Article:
Meanwhile, Wilson is already talking to the handful of companies that produce more than 90 percent of Broadway's productions. He also is creating a company called Broadway South to invest in local theaters. If it all comes together, Canal Street could see a whole new type of cultural season opening as early as the fall of 2009.
Among the supporters of Broadway South is Stephen Perry, president of the New Orleans Metropolitan Convention and Visitors Bureau. Perry sees it as much more than a rebuilding plan.
"The Broadway South concept is tremendous. It makes sense in every way," Perry says. "When I was the governor's chief of staff, we did the film tax credit. [Louisiana] went from $15 million a year to $400 million a year in film production because those credits put us on the map. It made it very powerful economically. We still haven't seen all it can do. The reason that's so important is that it took an industry that was new and just exploded it."
Perry says Broadway South is the kind of initiative the city and state should pursue for the future. "This is the kind of initiative that could have the impact that the building of the Convention Center had on tourism in the 1980s," he says.
Perry adds that Broadway South also presents a way to "re-brand" New Orleans. He points to the growth of other cities that have succeeded in branding themselves as live entertainment centers -- Austin, Texas, Nashville and Memphis, Tenn., and even San Diego among them.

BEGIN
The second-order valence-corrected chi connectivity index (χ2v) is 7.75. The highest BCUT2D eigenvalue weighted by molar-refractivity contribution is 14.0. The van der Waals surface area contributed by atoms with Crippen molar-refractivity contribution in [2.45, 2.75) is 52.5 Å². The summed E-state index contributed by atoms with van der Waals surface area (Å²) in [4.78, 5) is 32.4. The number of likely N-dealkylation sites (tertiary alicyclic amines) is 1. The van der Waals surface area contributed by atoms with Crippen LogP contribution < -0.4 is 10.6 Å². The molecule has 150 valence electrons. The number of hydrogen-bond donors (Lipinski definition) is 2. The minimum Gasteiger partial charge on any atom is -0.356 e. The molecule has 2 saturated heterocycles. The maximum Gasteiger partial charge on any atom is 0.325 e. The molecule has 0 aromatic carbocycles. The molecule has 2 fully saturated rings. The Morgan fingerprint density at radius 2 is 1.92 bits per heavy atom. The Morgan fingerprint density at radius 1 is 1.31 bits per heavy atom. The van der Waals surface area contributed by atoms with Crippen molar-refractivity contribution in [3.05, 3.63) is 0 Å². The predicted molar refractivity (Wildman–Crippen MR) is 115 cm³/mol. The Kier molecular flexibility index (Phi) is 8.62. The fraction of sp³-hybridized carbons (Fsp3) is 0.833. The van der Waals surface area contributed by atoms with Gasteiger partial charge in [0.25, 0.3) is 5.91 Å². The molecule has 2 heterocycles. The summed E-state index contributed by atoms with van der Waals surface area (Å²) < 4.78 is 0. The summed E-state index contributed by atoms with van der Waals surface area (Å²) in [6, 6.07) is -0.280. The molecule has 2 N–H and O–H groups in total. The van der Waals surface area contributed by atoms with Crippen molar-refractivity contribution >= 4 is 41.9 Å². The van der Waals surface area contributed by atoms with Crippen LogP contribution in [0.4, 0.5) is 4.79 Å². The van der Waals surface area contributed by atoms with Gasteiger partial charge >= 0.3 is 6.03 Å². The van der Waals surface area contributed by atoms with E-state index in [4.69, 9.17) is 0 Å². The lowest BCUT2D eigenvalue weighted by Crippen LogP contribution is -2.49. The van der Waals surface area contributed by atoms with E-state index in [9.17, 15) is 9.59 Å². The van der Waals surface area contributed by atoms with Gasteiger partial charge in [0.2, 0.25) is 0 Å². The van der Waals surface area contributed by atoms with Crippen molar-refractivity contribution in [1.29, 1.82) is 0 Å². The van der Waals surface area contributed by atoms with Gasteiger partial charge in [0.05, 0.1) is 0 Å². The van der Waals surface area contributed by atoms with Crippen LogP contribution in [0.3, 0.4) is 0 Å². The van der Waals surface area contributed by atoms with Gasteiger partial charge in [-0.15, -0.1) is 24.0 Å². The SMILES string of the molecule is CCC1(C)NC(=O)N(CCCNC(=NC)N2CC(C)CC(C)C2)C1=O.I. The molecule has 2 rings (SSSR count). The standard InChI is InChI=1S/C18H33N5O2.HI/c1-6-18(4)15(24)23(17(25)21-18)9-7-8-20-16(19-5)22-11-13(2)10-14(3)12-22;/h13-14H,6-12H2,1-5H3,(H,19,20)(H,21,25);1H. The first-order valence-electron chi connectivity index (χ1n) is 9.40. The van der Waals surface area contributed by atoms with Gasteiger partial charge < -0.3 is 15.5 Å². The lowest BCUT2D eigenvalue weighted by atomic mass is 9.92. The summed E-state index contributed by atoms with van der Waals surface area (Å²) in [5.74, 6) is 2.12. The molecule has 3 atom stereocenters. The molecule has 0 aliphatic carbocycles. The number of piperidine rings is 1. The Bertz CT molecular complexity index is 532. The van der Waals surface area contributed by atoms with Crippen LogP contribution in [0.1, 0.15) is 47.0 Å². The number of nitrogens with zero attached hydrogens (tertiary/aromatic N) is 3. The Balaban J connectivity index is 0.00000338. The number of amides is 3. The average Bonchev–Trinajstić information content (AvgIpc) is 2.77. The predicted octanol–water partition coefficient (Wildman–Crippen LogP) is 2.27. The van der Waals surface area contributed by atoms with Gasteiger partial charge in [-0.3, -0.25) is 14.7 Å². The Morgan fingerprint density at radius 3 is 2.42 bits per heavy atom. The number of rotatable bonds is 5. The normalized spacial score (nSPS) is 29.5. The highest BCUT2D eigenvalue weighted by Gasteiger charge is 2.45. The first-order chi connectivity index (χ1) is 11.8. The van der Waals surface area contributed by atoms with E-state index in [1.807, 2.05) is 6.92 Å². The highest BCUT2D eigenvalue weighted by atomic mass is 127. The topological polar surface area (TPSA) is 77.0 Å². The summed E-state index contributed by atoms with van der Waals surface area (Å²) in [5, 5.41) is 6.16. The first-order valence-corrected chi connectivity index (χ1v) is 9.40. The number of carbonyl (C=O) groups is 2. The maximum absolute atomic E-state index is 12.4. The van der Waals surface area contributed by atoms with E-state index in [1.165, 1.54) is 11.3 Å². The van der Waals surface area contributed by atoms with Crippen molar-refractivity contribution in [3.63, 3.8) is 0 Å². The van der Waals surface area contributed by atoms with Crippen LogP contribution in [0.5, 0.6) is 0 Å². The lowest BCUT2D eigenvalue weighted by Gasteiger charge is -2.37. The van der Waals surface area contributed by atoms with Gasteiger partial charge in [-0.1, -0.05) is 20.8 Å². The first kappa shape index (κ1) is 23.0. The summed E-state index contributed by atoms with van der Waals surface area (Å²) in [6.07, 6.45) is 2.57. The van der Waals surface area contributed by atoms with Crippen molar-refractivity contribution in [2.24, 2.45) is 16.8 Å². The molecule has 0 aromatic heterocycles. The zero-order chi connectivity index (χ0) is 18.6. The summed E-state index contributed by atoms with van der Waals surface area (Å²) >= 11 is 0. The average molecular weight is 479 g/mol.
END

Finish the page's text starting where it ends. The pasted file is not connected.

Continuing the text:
"In 2002, when the Super Bowl was coming, San Diego had just redone the Gas Lamp District. These places are artificial replicas of what New Orleans is at heart. You can't manufacture history and patina. We have it," he says. "The French Quarter is still a great place, but it's at a critical point in terms of direction. Decisions will be made in the next two years about the French Quarter as America's most historic mixed-use neighborhood. ... We could have one of the most viable entertainment communities in the country overnight."
The prospects look good because even failed rebranding has spawned benefits. Ten years ago, Las Vegas failed to recreate itself as a family destination, in spite of a wide array of new types of entertainment attractions. At its core, the message didn't work because it was too contrary to the perception of the city. Even so, Vegas in the ensuing decade went from seeing 95 percent of visitor entertainment dollars being spent on gaming to just more than 50 percent, with a much larger share shifting to music and theatrical entertainment, Perry says. Now every city is trying to catch up with Las Vegas' stunning growth as an entertainment destination.